Milky Way Blues — Listen to the Sound of our Galaxy Rotating

01 May 2018 02:30 105
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This musical expression lets you "hear" how our Milky Way Galaxy rotates.

Radio telescopes observe different spectral emission lines to probe different phases of gas (atomic, molecular, ionized) in our Galaxy. Astronomers measure the Doppler shifts of these lines to determine gas velocities along the path that the telescope is pointing. To turn one of these observations into musical notes, the measured gas velocities are mapped to a pentatonic minor blues scale.

Every note you hear and circle you see represents gas that is either coming toward us (high notes and blue color) or going away from us (low notes and red color). Different gas phases are played by different instruments and shown by different colored borders on the circles. Each observation is represented by a line showing where the telescope was pointing and the positions of the circles along a line show the locations of the gas in the Galaxy. The star symbol shows the location of the Sun. The intensity of the emission coming from the gas is heard as longer note durations and shown as larger circles. With every new measure, the lines swing around to new observations.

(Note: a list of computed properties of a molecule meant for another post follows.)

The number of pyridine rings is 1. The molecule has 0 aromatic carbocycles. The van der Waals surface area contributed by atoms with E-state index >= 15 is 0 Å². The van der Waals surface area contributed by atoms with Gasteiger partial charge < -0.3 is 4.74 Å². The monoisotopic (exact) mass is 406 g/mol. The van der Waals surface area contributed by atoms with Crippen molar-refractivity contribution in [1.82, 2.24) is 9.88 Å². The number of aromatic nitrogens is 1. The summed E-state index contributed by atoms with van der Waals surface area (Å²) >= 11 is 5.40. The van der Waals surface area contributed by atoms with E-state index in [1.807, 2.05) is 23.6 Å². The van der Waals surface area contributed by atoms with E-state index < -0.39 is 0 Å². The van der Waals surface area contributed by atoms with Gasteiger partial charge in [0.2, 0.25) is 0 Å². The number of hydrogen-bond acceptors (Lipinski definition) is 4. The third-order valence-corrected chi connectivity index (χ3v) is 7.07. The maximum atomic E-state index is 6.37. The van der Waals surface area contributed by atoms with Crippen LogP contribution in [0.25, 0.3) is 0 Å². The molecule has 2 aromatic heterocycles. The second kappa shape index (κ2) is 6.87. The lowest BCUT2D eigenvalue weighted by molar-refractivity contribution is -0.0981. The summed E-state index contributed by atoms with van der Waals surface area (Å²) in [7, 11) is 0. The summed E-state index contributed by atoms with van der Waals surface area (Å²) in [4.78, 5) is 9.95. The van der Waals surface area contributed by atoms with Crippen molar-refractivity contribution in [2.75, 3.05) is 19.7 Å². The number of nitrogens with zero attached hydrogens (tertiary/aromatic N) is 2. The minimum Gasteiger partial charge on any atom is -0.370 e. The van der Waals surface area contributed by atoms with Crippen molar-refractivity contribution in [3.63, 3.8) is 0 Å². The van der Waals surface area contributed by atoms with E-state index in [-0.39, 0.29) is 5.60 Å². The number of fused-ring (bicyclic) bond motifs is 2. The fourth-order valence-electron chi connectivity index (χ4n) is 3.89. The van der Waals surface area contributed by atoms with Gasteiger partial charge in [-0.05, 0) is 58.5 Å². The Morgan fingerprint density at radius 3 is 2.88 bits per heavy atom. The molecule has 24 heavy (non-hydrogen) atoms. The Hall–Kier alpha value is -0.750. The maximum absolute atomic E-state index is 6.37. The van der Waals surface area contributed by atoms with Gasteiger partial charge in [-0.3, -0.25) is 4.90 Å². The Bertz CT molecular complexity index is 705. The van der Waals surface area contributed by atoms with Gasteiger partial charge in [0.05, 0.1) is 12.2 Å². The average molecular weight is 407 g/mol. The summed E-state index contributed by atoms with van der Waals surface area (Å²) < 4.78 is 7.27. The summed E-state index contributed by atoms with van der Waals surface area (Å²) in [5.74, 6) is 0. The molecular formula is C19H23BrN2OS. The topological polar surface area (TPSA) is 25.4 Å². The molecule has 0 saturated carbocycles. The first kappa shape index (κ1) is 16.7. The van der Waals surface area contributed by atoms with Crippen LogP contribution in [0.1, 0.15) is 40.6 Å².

Putting it all together, the variation of musical pitches heard in the Milky Way Blues portrays the motion of gas as it orbits around the center of our Galaxy.

Sonification by: Mark Heyer (UMass)
Visualization by: Greg Salvesen (USCB)
Image by: Robert Hurt (IPAC/Caltech)
Data Credits: Anderson et al. (2011); Kalberla et at. (2005); Dame et al. (2001)

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